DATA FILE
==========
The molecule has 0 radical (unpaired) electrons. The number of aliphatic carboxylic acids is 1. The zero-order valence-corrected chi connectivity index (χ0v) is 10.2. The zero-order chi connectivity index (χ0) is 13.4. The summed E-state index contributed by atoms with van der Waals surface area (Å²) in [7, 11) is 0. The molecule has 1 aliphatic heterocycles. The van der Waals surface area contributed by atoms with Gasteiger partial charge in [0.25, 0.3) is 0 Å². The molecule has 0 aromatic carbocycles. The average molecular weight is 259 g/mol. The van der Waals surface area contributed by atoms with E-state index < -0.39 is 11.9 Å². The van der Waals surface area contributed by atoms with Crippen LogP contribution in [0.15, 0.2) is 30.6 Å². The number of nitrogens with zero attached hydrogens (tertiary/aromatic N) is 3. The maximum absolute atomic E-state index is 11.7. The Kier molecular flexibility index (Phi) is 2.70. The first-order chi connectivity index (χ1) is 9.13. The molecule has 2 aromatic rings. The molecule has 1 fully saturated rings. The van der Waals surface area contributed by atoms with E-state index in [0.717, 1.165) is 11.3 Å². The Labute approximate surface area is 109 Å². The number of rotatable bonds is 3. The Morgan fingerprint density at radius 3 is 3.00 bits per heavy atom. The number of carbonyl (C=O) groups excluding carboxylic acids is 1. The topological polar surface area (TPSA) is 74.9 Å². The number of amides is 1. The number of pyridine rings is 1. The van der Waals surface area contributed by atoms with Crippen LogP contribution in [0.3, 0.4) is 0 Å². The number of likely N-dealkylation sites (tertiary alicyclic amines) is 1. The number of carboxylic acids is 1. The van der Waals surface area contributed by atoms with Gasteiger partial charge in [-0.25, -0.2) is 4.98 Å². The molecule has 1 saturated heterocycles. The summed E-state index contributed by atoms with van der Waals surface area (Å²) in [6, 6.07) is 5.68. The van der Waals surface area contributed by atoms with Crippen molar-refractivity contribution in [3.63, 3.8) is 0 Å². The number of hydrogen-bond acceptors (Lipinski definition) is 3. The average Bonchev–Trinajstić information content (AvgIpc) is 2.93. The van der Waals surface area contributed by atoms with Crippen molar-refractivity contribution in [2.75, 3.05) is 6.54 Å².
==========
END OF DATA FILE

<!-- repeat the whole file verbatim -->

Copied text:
The molecule has 0 radical (unpaired) electrons. The number of aliphatic carboxylic acids is 1. The zero-order valence-corrected chi connectivity index (χ0v) is 10.2. The zero-order chi connectivity index (χ0) is 13.4. The summed E-state index contributed by atoms with van der Waals surface area (Å²) in [7, 11) is 0. The molecule has 1 aliphatic heterocycles. The van der Waals surface area contributed by atoms with Gasteiger partial charge in [0.25, 0.3) is 0 Å². The molecule has 0 aromatic carbocycles. The average molecular weight is 259 g/mol. The van der Waals surface area contributed by atoms with E-state index < -0.39 is 11.9 Å². The van der Waals surface area contributed by atoms with Crippen LogP contribution in [0.15, 0.2) is 30.6 Å². The number of nitrogens with zero attached hydrogens (tertiary/aromatic N) is 3. The maximum absolute atomic E-state index is 11.7. The Kier molecular flexibility index (Phi) is 2.70. The first-order chi connectivity index (χ1) is 9.13. The molecule has 2 aromatic rings. The molecule has 1 fully saturated rings. The van der Waals surface area contributed by atoms with E-state index in [0.717, 1.165) is 11.3 Å². The Labute approximate surface area is 109 Å². The number of rotatable bonds is 3. The Morgan fingerprint density at radius 3 is 3.00 bits per heavy atom. The number of carbonyl (C=O) groups excluding carboxylic acids is 1. The topological polar surface area (TPSA) is 74.9 Å². The number of amides is 1. The number of pyridine rings is 1. The van der Waals surface area contributed by atoms with Crippen LogP contribution in [0.3, 0.4) is 0 Å². The number of likely N-dealkylation sites (tertiary alicyclic amines) is 1. The number of carboxylic acids is 1. The van der Waals surface area contributed by atoms with Gasteiger partial charge in [-0.25, -0.2) is 4.98 Å². The molecule has 1 saturated heterocycles. The summed E-state index contributed by atoms with van der Waals surface area (Å²) in [6, 6.07) is 5.68. The van der Waals surface area contributed by atoms with Crippen molar-refractivity contribution in [3.63, 3.8) is 0 Å². The number of hydrogen-bond acceptors (Lipinski definition) is 3. The average Bonchev–Trinajstić information content (AvgIpc) is 2.93. The van der Waals surface area contributed by atoms with Crippen molar-refractivity contribution in [2.75, 3.05) is 6.54 Å².